Several decommissioned US Naval vessels, the Cleveland-class cruiser USS Little Rock, the Fletcher-class destroyer USS The Sullivans, and the Gato-class submarine USS Croaker.  All three are open to the public for tours.
Along with the ships, there are a variety of smaller vehicles, vessels, and aircraft on display.


Jim and Lesley at Military Park, Buffalo Canalside - Janice's photo.

A new sculpture at Canalside, "Silent Poets". (In the photo, there is a seagull on the head of each poet.)
Internet:  The installation features the work of artist James Plensa, whose “Silent Poets” sculptures sit 20 feet high above the lawn at the downtown waterfront.  The work includes two identical, internally-lit resin figures that sit hunched on platforms, with their hands covering their eyes.
Buffalo River/Erie Canal and Buffalo lighthouse.
Internet:  Buffalo (Main) Lighthouse is at the mouth of Buffalo River/Erie Canal, The lighthouse was established and lit in 1833, and was deactivated in 1914.  The 60 foot tall, octagonal limestone structure is the oldest still standing in its original location in the city of Buffalo.  It replaced the original 1818 light on this site along the Lake Erie shore.

Every Tuesday during summer months, from 5-8pm, Larkin Square welcomes dozens of food trucks and a diverse line-up of live, local music.  Beverages are sold on-site, with seating and hula hoops spread around the square.  Up to 28 Food Trucks at Larkin Square and additional trucks parked across the street at Flying Bison Brewery.  The wide variety of food and trucks have helped the event become one of the largest and longest-running food truck events in the country.






At 5pm, there were not many people there,, and seats were available.  Later it was packed!  We had a couple of local beers and ate dinner, and wandered around.  The Cheesecake truck was not to be missed!  So many choices, the 'Peanut Butter &Jelly and chips' cheesecake had won a 'Taste of Buffalo' award, so that was an experience not to be ignored.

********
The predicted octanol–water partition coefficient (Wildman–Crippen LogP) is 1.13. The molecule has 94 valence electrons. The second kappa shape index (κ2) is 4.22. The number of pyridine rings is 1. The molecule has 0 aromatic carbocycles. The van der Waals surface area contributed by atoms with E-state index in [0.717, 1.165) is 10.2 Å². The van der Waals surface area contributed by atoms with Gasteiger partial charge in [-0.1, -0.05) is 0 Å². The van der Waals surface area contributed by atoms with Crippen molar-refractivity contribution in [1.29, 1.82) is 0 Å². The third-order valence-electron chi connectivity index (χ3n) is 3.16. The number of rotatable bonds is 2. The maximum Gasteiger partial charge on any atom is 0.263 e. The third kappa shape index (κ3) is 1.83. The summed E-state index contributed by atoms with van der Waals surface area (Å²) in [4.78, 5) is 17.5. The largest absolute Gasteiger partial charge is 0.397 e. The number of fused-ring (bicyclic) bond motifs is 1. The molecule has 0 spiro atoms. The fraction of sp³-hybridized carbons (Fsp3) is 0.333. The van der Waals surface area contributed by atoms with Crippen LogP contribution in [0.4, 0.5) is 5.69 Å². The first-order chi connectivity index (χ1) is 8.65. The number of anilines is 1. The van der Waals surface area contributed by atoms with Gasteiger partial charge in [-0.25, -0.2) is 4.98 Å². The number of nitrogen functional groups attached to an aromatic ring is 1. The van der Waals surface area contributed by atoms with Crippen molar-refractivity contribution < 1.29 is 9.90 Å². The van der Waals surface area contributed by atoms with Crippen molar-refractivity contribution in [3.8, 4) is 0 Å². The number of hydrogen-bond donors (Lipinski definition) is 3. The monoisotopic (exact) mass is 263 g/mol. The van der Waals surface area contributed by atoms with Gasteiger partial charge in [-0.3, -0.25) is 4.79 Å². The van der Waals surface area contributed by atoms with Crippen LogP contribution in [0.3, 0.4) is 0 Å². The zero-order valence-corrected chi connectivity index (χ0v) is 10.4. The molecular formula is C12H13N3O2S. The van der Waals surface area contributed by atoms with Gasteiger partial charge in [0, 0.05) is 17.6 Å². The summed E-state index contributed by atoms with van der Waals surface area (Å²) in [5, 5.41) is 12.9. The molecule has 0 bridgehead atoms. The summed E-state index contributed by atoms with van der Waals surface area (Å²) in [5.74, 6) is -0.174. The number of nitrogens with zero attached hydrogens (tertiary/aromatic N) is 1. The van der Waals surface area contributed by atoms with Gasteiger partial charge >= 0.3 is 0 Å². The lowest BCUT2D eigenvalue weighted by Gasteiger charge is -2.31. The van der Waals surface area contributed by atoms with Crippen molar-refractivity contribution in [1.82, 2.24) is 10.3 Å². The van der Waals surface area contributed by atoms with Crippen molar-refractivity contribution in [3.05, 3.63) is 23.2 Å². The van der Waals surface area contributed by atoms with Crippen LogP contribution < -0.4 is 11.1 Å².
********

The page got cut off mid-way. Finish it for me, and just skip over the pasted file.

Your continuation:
Peanut Butter & Jelly Cheesecake with chips - excellent!
Larkin Square was great - after we had eaten, had a couple of drinks, people watched for an hour or so, and once the band started - the crowds were thick.  A little further along the Buffalo River is RiverWorks Centre.
The Buffalo River / Erie Canal area of Buffalo has one of the largest collection of grain silos in the world.  Most of them have not been used in decades and been abandoned; some have been demolished to make way for other uses.  This area of Buffalo is getting a ‘makeover’.
RiverWorks is an entertainment centre built in and around the silos (also called ‘elevators’, and the area is referred to as “elevator alley” or “silo city”).  Ice rinks, roller derby, wrestling/boxing ring, a microbrewery, and restaurants.  Light shows are projected nightly on the silos.
Four of the silos of the six-pack of Labatt’s beer contain the tanks for brewing beer.

The partly demolished silos create a unique dining area.



The ruins of the silos are beautiful!






Roller Derby practice.
Janice, Bob, Jim and I at RiverWorks.



The Outer Harbor area of Buffalo has been redeveloped to incorporate several parks and picnic areas, host festivals, carnivals, concerts, and parties.  Bob, Janice, Jim and I watched the sunset from Wilkeson Pointe – beautiful.






There was a 'sculpture' of marble columns not far from the lake.
Manufacturers and Traders Bank - M&T Bank has many branches in Western New York


This gorgeous photo is Janice's - of the marble and sunset at Wilkeson Pointe.
Janice's photo of the marble and sunset - beautiful!
That was a fabulous day!  I learned so much about Buffalo and its history.  Still more to see and do on the waterfront.

Wednesday it was raining heavy in the morning, in the afternoon we went to one of Bob and Janice's previously explored places - the Village of Lewiston, beside Lake Erie.  Artpark State Park is unique.

Internet:  Gene Davis created “Niagara 1979” by painting 60 2-foot wide and 364 foot long stripes in nine different colours on a parking lot.  It is the world’s largest painting at 43,000 square feet.  Lewiston-Porter High School students re-created the painting on 10 May, 2017.

Lunch was at Brickyard Brewing Company in Lewiston.




Janice ordered something we had not tried before – deep fried pickle spears.
Deep fried pickle spears.
Raining heavily again Thursday morning.  The truck was still waiting for parts, so an excursion to Ellicottville, south of Buffalo was a good choice.  We had all been there before – it is on the way to the WNY Moto Guzzi Rally.  Saw and did things we had not seen or done before and left somethings for a future visit.
The Ellicottville Cheese Shop was lovely.  We sampled and bought some interesting flavoured cheese.



Bought a piece of the Wenslydale with cranberries and a couple of cheddars.
Always have to stop at the Ellicottville Brewing Company, the Blueberry Beer is my favourite!

The lighting at bars is becoming very eclectic.
Janice and I left the men at the Brewery and wandered the shops in the touristy area.
 The Purple Doorknob was all socks - hundred of different ones!  I found koala ones.

Tangled Twigs store - Janice's photo, I was patting the cat!
Friendly ginger manx cat at Tangled Twigs.

The store was closed, but the sign made us laugh!